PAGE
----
Fatou Diouf: Water Justice Organizer
Project Coordinator for French-Speaking Africa, Public Services International
For Fatou Diouf, who lives under a privatized water system in Dakar, Senegal, the human right to water isn’t just about having enough water to drink. Water also plays an integral role in bringing communities together. For example, Fatou explains that before the water systems in the rural areas of Senegal were privatized, communities managed their water wisely. Institutions such as schools and healthcare centers didn’t have to pay for water. People’s water bills were low, but if they couldn’t pay, community members raised the money for each other.
But when their water systems were privatized, says Fatou, all of that changed. Community institutions were charged for water, and rates spiked. With expensive water bills, many families no longer have the money they need to send their children to school. And neighbors are no longer able to help each other out with their payments. This situation has been exacerbated by climate change which has reduced the rainy season to only three months out of the year, leaving families in need of more water the rest of the time.
Water privatization leads to deepening inequities
Fatou has also witnessed a deepening of inequity in water distribution, in addition to other abuses, since one of the world’s largest water privatizers, Suez, took over her city’s water system. “The water bills are getting higher and higher. And people who are not able to pay those bills are cut off,” she explains. Meanwhile, those who can afford to pay the high bills have enough water for their gardens and non-essential uses.
“Access to water is a human right,” says Fatou, “But it’s really difficult in Africa because of greedy corporations. So you have to show people that this is their right and give them the tools to fight privatization.” And that’s exactly what she is doing as part of the Our Water Our Right Africa Coalition.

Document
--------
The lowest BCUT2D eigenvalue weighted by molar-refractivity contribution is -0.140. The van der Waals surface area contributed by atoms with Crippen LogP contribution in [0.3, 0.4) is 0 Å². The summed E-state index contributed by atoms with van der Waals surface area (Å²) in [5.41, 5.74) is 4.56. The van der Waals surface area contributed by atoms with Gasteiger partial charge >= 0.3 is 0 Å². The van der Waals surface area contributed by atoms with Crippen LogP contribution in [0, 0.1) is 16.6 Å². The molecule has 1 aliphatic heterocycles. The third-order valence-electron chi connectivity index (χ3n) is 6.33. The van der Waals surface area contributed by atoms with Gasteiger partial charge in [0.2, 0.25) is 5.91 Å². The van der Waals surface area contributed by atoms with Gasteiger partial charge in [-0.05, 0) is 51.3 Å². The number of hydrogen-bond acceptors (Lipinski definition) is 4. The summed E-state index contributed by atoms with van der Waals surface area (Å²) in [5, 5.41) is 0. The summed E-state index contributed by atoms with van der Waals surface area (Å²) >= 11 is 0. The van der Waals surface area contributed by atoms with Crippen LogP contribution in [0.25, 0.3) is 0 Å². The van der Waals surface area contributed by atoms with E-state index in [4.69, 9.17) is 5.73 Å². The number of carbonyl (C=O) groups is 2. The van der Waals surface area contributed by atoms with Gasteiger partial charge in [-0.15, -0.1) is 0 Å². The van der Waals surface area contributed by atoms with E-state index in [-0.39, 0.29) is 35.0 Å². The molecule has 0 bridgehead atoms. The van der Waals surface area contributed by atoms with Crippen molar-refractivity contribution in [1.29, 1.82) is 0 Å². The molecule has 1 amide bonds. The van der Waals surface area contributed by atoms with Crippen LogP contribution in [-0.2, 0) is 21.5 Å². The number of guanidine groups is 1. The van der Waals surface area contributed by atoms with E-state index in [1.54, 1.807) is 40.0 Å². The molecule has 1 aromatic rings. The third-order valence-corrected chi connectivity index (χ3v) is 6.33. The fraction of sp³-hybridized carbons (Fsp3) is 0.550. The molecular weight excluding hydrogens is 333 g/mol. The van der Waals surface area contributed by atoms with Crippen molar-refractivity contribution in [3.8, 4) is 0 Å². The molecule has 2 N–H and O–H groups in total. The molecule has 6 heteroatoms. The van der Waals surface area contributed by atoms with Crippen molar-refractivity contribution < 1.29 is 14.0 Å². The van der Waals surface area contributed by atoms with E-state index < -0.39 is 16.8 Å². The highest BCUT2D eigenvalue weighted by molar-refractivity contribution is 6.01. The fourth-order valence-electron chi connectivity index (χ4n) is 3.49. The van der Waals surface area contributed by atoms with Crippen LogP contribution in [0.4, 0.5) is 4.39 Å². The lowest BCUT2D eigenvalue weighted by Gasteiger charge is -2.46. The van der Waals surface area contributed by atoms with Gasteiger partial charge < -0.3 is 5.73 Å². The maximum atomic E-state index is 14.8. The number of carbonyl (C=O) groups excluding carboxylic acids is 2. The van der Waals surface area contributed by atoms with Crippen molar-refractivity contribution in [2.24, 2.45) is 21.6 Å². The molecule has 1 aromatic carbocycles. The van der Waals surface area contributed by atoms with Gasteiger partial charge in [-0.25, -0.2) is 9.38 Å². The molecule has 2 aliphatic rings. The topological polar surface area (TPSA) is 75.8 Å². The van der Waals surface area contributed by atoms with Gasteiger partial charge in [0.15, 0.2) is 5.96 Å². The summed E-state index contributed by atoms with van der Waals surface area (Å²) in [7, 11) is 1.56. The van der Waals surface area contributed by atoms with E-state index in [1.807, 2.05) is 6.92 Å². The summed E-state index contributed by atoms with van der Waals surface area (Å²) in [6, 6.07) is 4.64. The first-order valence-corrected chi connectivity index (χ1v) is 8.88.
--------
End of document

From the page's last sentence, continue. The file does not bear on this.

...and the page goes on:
Organizing for the people’s interest
Across Africa, financial institutions such as the World Bank and International Monetary Fund work to convince governments that privatizing water and other public services will help the people. But, says Fatou, “they are not there to help or see us living better. No, they are just here to make profit. They are only concerned about their interests, never the people’s interest. And that is why the Our Water Our Right Africa Coalition is important.”
Fatou explains that “this coalition is specific to Africa—it’s not a global campaign with an African campaign under it. We bring together organizers in French-speaking countries, in West Africa, East Africa, South Africa. And when we listen to their experiences of the process of privatization and their experiences under privatization, we see that it’s all the same. So we see how to build alliances between us.”
For example, she has been instrumental in building a large network in Cameroon against privatization, which brings together trade unions and religious organizations, rural alliances, and other civil society organizations. And, with the support of Corporate Accountability’s grant-making program, she’s starting a similar network in Senegal.
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